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Reduce, Reuse and Recycle has long been dubbed the trifecta of eco-consciousness, but with Earth Day on the horizon, the question of how to implement these important actions into your beauty routine is seemingly more pertinent than ever.
From refillable products to recycling old packaging, here are three ways to keep yourself –– and the planet –– beautiful this Spring.
Reducing waste in your beauty routine doesn't necessarily mean refraining yourself from buying makeup because, let's face it, nothing compares to the excitement of finally getting your hands on that perfect red lipstick you've been pining after for years. Instead, being mindful of factors like plastic packaging can be a great way to make your beauty routine more eco-conscious.
While this can come in the form of simple swaps, like ditching your plastic shampoo bottle for a package-free option such as the Odacité Soap Free Shampoo Bar, a great way to reduce waste is by rethinking about how you remove your makeup.
Despite their convenience, makeup wipes are particularly terrible for the environment. Often containing ingredients like rayon fibers, polypropylene and polyester, according to an InStyle investigation, makeup wipes are rarely biodegradable, causing particular damage when flushed down the toilet.
"They clog the system and don't break down so they're passing through the whole wastewater system intact and also put a lot more plastic into the wastewater," Sonya Lunder, the Sierra Club's Senior Toxics Policy Advisor, explained to the outlet.
If the environmental impact of makeup wipes weren't enough to have you rethinking your makeup removal routine, it seems these products aren't particularly good for your skin either.
"The chemicals in some cases can be harsh to your skin causing micro-tears, or push makeup and debris deeper into your pores leading to further problems," Dr. Tijion Esho, a London-based cosmetic doctor, told Insider.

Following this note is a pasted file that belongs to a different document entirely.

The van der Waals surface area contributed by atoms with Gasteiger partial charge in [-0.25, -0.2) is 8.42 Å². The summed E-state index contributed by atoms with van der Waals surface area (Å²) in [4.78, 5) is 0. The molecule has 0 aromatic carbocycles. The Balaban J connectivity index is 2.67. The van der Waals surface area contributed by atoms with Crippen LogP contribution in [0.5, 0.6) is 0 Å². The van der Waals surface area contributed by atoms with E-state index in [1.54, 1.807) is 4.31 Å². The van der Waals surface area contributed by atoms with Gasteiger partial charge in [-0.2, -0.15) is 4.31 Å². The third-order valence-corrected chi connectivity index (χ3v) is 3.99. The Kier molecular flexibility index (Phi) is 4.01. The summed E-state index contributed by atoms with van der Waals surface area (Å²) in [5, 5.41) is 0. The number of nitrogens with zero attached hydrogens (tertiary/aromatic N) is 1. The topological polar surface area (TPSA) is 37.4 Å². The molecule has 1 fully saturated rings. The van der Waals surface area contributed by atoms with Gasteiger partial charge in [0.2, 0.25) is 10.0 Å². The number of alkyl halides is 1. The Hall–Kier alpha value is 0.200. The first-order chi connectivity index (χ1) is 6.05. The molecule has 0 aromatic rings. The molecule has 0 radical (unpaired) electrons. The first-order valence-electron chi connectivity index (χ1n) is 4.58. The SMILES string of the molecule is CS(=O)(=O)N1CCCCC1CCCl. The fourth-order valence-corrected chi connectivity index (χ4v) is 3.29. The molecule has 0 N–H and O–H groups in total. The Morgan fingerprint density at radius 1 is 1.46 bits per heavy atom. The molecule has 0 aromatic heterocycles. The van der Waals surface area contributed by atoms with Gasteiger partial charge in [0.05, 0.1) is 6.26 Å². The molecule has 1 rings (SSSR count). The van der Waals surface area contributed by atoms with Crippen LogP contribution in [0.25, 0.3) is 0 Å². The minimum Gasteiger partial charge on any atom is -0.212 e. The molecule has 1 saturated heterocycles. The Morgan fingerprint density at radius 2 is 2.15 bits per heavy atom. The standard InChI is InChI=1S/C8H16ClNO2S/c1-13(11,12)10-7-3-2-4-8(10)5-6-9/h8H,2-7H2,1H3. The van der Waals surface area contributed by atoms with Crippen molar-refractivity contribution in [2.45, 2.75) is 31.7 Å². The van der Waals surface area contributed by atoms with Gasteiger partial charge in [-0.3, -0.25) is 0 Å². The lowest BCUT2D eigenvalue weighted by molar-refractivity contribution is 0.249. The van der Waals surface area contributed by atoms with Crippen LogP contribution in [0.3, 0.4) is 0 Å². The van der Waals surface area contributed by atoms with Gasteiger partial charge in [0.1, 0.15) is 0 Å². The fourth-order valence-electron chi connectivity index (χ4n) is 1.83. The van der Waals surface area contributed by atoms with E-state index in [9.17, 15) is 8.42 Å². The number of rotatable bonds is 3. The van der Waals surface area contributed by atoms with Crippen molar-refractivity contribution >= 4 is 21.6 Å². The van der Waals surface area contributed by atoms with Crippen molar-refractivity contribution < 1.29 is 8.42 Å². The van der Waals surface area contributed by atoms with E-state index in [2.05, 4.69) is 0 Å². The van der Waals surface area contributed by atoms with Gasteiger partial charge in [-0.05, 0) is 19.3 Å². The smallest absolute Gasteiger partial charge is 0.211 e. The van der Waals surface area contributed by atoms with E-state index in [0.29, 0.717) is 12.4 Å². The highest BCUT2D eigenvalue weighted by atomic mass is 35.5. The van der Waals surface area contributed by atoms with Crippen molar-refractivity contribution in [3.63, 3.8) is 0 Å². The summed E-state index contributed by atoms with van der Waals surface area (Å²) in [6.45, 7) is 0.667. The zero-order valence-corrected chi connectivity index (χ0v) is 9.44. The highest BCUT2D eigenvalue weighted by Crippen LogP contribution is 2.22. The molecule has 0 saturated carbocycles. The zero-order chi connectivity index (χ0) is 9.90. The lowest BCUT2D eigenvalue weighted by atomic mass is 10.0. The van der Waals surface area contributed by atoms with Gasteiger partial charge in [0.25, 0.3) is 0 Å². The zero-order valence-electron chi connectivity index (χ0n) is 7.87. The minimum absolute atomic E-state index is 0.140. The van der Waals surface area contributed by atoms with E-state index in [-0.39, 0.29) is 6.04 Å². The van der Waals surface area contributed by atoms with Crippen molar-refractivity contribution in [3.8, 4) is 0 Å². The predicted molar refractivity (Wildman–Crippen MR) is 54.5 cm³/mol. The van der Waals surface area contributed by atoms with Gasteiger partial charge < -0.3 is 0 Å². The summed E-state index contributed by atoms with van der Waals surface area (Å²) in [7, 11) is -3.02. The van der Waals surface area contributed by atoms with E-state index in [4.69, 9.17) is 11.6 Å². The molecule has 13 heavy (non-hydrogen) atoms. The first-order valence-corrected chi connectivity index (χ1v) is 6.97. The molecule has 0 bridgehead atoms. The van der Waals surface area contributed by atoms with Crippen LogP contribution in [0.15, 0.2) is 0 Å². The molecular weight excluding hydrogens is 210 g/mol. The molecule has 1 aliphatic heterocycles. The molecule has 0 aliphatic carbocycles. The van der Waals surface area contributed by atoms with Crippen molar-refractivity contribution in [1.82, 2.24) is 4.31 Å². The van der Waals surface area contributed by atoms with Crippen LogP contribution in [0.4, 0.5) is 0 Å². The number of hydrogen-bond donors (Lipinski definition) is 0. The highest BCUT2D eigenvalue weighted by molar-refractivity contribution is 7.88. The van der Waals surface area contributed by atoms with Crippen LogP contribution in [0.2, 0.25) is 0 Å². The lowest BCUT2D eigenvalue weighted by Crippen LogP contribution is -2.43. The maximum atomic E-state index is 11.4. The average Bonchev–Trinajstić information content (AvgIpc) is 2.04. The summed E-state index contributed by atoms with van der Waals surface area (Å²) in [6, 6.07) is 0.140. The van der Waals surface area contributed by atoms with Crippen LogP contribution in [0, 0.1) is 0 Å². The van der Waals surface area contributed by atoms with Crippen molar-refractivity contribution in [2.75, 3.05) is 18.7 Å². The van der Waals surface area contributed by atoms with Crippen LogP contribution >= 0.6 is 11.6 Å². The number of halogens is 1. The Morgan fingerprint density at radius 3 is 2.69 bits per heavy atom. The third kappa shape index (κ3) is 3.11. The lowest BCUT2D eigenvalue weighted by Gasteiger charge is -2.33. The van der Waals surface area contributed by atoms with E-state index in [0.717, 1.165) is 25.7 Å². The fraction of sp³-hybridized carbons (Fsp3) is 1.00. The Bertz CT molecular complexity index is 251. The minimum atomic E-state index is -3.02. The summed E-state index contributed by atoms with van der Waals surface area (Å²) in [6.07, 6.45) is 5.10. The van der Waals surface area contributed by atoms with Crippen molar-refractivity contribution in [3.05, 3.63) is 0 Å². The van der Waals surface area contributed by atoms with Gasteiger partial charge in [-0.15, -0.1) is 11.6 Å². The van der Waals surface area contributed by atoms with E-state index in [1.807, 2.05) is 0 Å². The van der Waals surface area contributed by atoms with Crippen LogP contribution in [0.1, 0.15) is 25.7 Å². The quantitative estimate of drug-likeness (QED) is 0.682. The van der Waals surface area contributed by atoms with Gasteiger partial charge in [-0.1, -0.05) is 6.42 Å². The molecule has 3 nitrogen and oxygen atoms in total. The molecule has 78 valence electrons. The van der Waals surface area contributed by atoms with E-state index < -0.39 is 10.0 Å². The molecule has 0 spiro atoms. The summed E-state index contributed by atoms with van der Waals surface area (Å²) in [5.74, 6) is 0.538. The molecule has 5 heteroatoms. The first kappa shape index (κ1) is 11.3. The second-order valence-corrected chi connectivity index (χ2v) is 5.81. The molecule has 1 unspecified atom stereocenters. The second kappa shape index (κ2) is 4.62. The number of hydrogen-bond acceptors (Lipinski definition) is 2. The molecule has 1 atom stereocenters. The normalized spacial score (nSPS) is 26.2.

Instead, doctors like dermatologist Dr. Jessica Wu recommend gentle, liquid-based makeup removers.
"I wear waterproof makeup, and have tried many different ones over the years," Dr. Wu explained to CNN. "I keep going back to the Neutrogena Oil-Free Eye Makeup Remover, which you can also use to remove waterproof lip color and sunscreen."
Odacité's Soap Free Shampoo Bar retails for $29 at bluemercury.com.
Neutrogena's Oil-Free Eye Makeup Remover retails for $8.49 at neutrogena.com.
Another key facet of sustainable beauty stems from strategic packaging – specifically, opting for multi-use beauty products that won't end up sitting in a landfill once you're through with them.
"The future of sustainability for us is to end single-use products," Tata Harper of Tata Harper Skincare told Grazia. Dubbing refillable products as being "even better than recycling," the entrepreneur says she took particular care in crafting her brand's packaging.
"When designing the packaging for Water-lock Moisturizer, we had to conceptualize everything from the refill pod to the components needed to keep the formula air-tight for freshness," she explained, adding that despite facing "unique challenges," they managed to create their "first reusable packaging system."
"This isn't throwaway beauty; it's reusable beauty," the skincare mogul maintained. "The reality is that beauty packaging can be used longer. Think about all of your pumps, caps and jars — it's not like these are disintegrating after a month or two of using it! The pod is 100% recyclable and provides 30 days of hydration," Harper said, adding that by taking advantage of the moisturizer's reusable packaging, beauty aficionados can save 11 empty jars from the landfill each year.
Tata Harper Skincare's Water-lock Moisturizer retails for $68 at tataharperskincare.com.
Along with mindfully picking up refillable, consciously packaged products, recycling your empty containers when you’re through with them is another integral element in keeping your beauty routine eco-friendly.
From Credo Beauty to MAC Cosmetics, several makeup brands have started offering recycling programs where beauty aficionados can drop off the packaging of their go-to products once they've used every last drop.
But you don't need a specific program to make sure you get rid of your used products correctly. According to Thomas S. Woznicki, who is an exec at recycling company Combined Resources Inc., paying attention to the "recyclable numbers" on beauty products can help determine how they should be properly disposed of.
"For example, HDPE (high density polyethylene) bottles are often used for personal care products and can be identified by the number 2 on the bottle," he told Byrdie. "HDPE bottles are highly recyclable and can be recycled into things like garbage bags, bins and even plastic lumber."